Many of the art exhibits, festivals and lectures planned to mark the 400th anniversary of the Mayflower’s arrival at what is now Plymouth, Massachusetts, have been delayed or canceled because of coronavirus concerns, a development historian Elizabeth Fenn finds ironic. Disease introduced by traders and settlers – either by happenstance or intention – played a significant role in the “conquest” of Native people.
“The irony obviously runs quite deep,” says Fenn, a history professor at the University of Colorado Boulder who has studied disease in Colonial America. “Novel infections did most of the dirty work of colonization.”
The Centers for Disease Control and Prevention released updated guidelines highlighting different levels of risk for Halloween fun.
Pumpkin carving at home or outside at a distance from others, participating in a virtual costume contest or having a “scavenger hunt-style trick-or-treat search” at home are all considered lower risk.
Moderate risk activities include leaving grab-and-go goodie bags outside for trick-or-treaters, having a small, outdoor and socially distant costume parade and visiting a one-way, socially distant haunted forest with masks (greater distance is advised “if screaming will likely occur”).
The CDC recommends avoiding higher risk activities such as traditional trick-or-treating, and indoor costume parties or haunted houses.
– Erin Jensen
COVID: Will Halloween be the next event cancelled?
As the Halloween season approaches, people across the country may be asking themselves “should we stay, or should we go?”
The White House is urging U.S. governors to put politics aside and help the Trump administration promote future coronavirus vaccines as safe and effective. Vice President Mike Pence urged governors Monday to use their bully pulpits and reassure the public that vaccines will be safe to take after a rigorous vetting process by the Food and Drug Administration.
“What we don’t want is people undermining confidence in the process,” Pence said in a private call with governors, the audio of which was obtained by The Associated Press.
Trump has escalated his promise for a coronavirus vaccine before Election Day. But Democrats, independents and even some Republicans do not trust the Trump administration to produce a safe and effective vaccine on such an aggressive timeline.
British Prime Minister Boris Johnson will announce new restrictions on social interaction Tuesday as the government tries to slow the spread of the coronavirus before it spirals out of control. Cabinet Office Minister Michael Gove told Sky News that pubs and restaurants across England will be ordered to close at 10 p.m. and people who can work from home will be encouraged to do so, reversing a government drive to get people back to the office.
The new restrictions come a day after the government’s top scientific and medical advisers said virus infections were doubling every seven days and could rise to 49,000 a day by mid-October if nothing is done to stem the tide.
– Associated Press
The National Institutes of Health said a public relations staffer who had been using a pseudonym on a conservative website to discount the seriousness of the coronavirus and attack Dr. Anthony Fauci, who runs the agency, and will retire.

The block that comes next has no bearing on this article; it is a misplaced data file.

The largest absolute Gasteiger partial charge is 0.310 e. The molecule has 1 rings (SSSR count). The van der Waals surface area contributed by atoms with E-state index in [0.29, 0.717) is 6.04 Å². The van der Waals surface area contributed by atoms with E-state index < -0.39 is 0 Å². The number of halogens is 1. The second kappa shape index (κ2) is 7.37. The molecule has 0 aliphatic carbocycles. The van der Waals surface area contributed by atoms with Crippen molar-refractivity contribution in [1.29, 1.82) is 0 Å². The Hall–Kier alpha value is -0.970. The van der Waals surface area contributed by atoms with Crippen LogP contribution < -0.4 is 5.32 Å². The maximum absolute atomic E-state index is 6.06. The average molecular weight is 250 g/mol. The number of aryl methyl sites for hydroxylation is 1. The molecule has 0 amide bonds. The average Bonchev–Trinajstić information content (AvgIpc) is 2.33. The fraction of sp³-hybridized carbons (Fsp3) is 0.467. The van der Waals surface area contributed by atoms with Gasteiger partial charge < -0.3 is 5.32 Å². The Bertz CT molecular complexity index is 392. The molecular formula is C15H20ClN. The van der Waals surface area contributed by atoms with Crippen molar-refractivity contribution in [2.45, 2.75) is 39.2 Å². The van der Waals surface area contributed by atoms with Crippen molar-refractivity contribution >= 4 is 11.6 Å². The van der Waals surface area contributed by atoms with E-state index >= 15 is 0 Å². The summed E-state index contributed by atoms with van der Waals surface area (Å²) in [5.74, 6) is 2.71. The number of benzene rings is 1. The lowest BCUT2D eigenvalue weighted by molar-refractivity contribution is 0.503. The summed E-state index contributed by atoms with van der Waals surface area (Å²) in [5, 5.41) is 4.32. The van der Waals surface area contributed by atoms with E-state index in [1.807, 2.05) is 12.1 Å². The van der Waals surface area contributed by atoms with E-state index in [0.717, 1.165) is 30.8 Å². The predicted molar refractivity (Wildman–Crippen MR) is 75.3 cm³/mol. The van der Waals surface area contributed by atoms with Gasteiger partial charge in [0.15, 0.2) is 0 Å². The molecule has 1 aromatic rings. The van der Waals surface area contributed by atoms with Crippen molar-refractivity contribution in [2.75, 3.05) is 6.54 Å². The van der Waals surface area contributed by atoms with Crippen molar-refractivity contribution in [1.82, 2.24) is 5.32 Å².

The Daily Beast first identified and reported that William B. Crews was also the managing editor of right-leaning website RedState where, under the fake name “streiff,” derided the government’s work against the coronavirus outbreak, calling it “massive fraud.” The articles directly contradict and demean the agency’s recommendations about COVID-19. They also trash Fauci, the nation’s leading infectious disease expert, calling him a “mask nazi,” among other insults.
– Savannah Behrmann
While COVID-19 is known as a respiratory infection, there’s emerging evidence linking it to heart damage, too. Cardiologists are seeing patients with signs of inflammation and scar formation in their hearts even after recovery from COVID-19, experts say.
For that reason, anyone who plans on participating in vigorous exercise and was sick with COVID-19 for three or more days should get a cardiac screening before working out or participating in their sport, said Dr. Steven Erickson, medical director for Banner University Sports Medicine and Concussion Specialists in Phoenix.
“You don’t get sick with COVID-19 and stay home from school for a week and the next day go back and play two hours of soccer,” Erickson said. “You’re taking a risk, and that is not what the medical community is recommending right now.”
Having assessed seriously ill COVID-19 inpatients since March, Arizona cardiologist Dr. Dawn Pedrotty said she has seen evidence linking the disease with cardiac damage. What’s not clear is what that damage will mean for patients in the long term, but researchers and physicians are closely following the link, she said.
“It’s an important public health message that it does affect more than your lungs,” Pedrotty said.
– Stephanie Innes, Arizona Republic
Lights, camera, action: After months of planning and negotiating, Hollywood’s unions and major studios have reached a return-to-work agreement. On Monday, The Directors Guild of America, the International Alliance of Theatrical Stage Employees, the International Brotherhood of Teamsters, the Basic Crafts unions and the Screen Actors Guild-American Federation of Television and Radio Artists jointly announced the deal reached with the Alliance of Motion Picture and Television Producers.
“The protocols pave the way for creative workers, who have been hard hit by the pandemic, to resume their crafts and livelihoods in workplaces redesigned around their health,” the unions said in a joint statement.
Contributing: The Associated Press